No ordinary Joe

Mexico man commits to helping local kids

By Alan Dale Manging Editor
Posted 9/25/22

Alfred Long goes by “Joe,” but too many local youth, he could easily be labeled Superman.

Long, 67, who currently toils as a traveling, slow-pitch softball player – as a pitcher …

This item is available in full to subscribers.

Please log in to continue

Log in

No ordinary Joe

Mexico man commits to helping local kids

Posted

Alfred Long goes by “Joe,” but too many local youth, he could easily be labeled Superman.

Long, 67, who currently toils as a traveling, slow-pitch softball player – as a pitcher and second baseman - for a and 60-over teams while also working as Tech Electronics (out of Columbia) as a dispatcher, has found the time to work with Audrain County-area kids.

The Mexico native has been actively involved with Big Brothers, Big Sisters out of Columbia for 16 years. He has filmed commercials, engaged in speaking engagements and has been part of the organization’s recruiting efforts.

“It starts with my growing up – my mom was a single parent,” Long said. “Guys in the neighborhood would get together and get 10 to 12 young men and do campouts and stuff like that. That influenced me that when I got old enough, I reached out and asked about what I can do to help out?”

Long would soon start “reaching out” to kids in the community that “need help,” and helping kids “off the cuff.”

He will help with a kid’s shot in basketball or swing in a batting cage.

“Whenever I see something going on with a young person, I reach out and give my hand to them,” Long said. “I am on speed dial with several parents for their kids. You spend a couple hours with kids, and it goes from there.”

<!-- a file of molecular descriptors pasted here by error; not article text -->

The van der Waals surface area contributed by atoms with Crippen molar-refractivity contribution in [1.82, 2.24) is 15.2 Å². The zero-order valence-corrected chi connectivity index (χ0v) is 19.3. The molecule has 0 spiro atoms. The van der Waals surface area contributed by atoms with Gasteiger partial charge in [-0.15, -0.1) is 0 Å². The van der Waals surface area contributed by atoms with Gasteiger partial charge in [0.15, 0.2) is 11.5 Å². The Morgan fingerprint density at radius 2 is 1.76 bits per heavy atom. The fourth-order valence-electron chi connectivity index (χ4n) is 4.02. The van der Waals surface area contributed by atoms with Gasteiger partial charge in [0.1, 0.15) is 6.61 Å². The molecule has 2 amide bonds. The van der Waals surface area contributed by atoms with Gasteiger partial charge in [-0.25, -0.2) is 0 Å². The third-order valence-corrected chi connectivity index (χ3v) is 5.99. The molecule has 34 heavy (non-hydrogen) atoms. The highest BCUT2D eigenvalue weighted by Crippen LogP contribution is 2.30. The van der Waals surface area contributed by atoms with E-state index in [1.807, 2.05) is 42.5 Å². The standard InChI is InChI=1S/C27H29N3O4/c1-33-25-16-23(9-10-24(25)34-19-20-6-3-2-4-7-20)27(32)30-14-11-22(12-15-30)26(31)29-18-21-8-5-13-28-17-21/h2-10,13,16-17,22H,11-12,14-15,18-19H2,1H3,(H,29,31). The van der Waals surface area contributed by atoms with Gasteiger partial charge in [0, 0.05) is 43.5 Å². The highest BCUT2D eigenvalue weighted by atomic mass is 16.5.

Long said the schedule he runs tends to be more fluid due to commitments, but he will head out to the YMCA and the Optimist Park to see where he can lend a hand.

All of that comes hand-in-hand with his commitment to doing as much work as he can for Big Brothers, Big Sisters.

“The problem with a lot of younger guys is low self-esteem,” he said. “Some don’t have a dad at home or someone to confide in day-to-day. They need an outlet. Sometimes they don’t have the confidence to tell their parents what’s going on but they will confide in me.

“Over the years, I have kind of refined how to talk to a young person and relay that to their parent or guardian. It’s all about seeing their growth and maturity and successfully navigate through life. It’s a jungle out there.”

Long noted that their aren’t many such options like Big Brother, Big Sisters for Mexico youth.

“We come to them,” Long said. “We go to the various counties across Missouri, and we recruit (members) and we try to get them hooked up with a little brother or sister,” Long said. “I wouldn’t want a little brother in Columbia, and I live in Mexico.”

Long said there is a sign-up sheet for parents to sign up for a big brother.

Sometimes, it doesn’t work out, but the organization works to figure out a good match. Kristie Douglas can be contacted at 660-349-8449 to get the process started in Mexico.

Interested people can also contact Long at albertjlongjunior@gmail.com for more information.

“Once they reach out to me and they can say they are interested in being a big or they have a son or daughter they want to be in the program,” Long said.

“We bring the personnel from Columbia, and we interview with the family, and we go from there.”

Midwest Sun Coast softball will remain a part of Long’s daily routine so while he is hoping to strikeout the opponents all over the nation in softball, he hopes to help kids avoid that third strike.

Long began working at Tech when he couldn’t handle the retired life anymore. He worked 36 years in transportation.

“I couldn’t take it, I had to get a job,” Long said. “I love to stay active.

Comments

No comments on this item Please log in to comment by clicking here


X